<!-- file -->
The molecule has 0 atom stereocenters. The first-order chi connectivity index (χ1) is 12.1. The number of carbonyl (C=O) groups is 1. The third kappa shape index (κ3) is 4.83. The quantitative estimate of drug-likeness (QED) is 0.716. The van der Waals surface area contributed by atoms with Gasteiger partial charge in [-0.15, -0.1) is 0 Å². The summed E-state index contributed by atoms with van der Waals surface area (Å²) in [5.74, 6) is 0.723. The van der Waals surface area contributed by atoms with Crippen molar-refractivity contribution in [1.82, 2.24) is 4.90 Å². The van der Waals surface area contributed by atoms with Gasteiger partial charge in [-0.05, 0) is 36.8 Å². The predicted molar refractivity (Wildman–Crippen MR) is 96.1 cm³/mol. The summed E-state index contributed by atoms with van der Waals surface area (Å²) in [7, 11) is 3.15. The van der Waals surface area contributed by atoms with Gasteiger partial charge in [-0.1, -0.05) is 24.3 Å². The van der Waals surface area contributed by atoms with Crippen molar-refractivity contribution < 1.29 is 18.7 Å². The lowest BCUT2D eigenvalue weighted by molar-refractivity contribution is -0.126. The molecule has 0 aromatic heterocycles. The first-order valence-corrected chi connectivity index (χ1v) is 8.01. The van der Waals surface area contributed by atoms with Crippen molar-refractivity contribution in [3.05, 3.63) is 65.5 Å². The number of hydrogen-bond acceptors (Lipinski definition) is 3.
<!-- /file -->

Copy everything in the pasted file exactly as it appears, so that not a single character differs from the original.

The molecule has 0 atom stereocenters. The first-order chi connectivity index (χ1) is 12.1. The number of carbonyl (C=O) groups is 1. The third kappa shape index (κ3) is 4.83. The quantitative estimate of drug-likeness (QED) is 0.716. The van der Waals surface area contributed by atoms with Gasteiger partial charge in [-0.15, -0.1) is 0 Å². The summed E-state index contributed by atoms with van der Waals surface area (Å²) in [5.74, 6) is 0.723. The van der Waals surface area contributed by atoms with Crippen molar-refractivity contribution in [1.82, 2.24) is 4.90 Å². The van der Waals surface area contributed by atoms with Gasteiger partial charge in [-0.05, 0) is 36.8 Å². The predicted molar refractivity (Wildman–Crippen MR) is 96.1 cm³/mol. The summed E-state index contributed by atoms with van der Waals surface area (Å²) in [7, 11) is 3.15. The van der Waals surface area contributed by atoms with Gasteiger partial charge in [-0.1, -0.05) is 24.3 Å². The van der Waals surface area contributed by atoms with Crippen molar-refractivity contribution < 1.29 is 18.7 Å². The lowest BCUT2D eigenvalue weighted by molar-refractivity contribution is -0.126. The molecule has 0 aromatic heterocycles. The first-order valence-corrected chi connectivity index (χ1v) is 8.01. The van der Waals surface area contributed by atoms with Crippen molar-refractivity contribution in [3.05, 3.63) is 65.5 Å². The number of hydrogen-bond acceptors (Lipinski definition) is 3.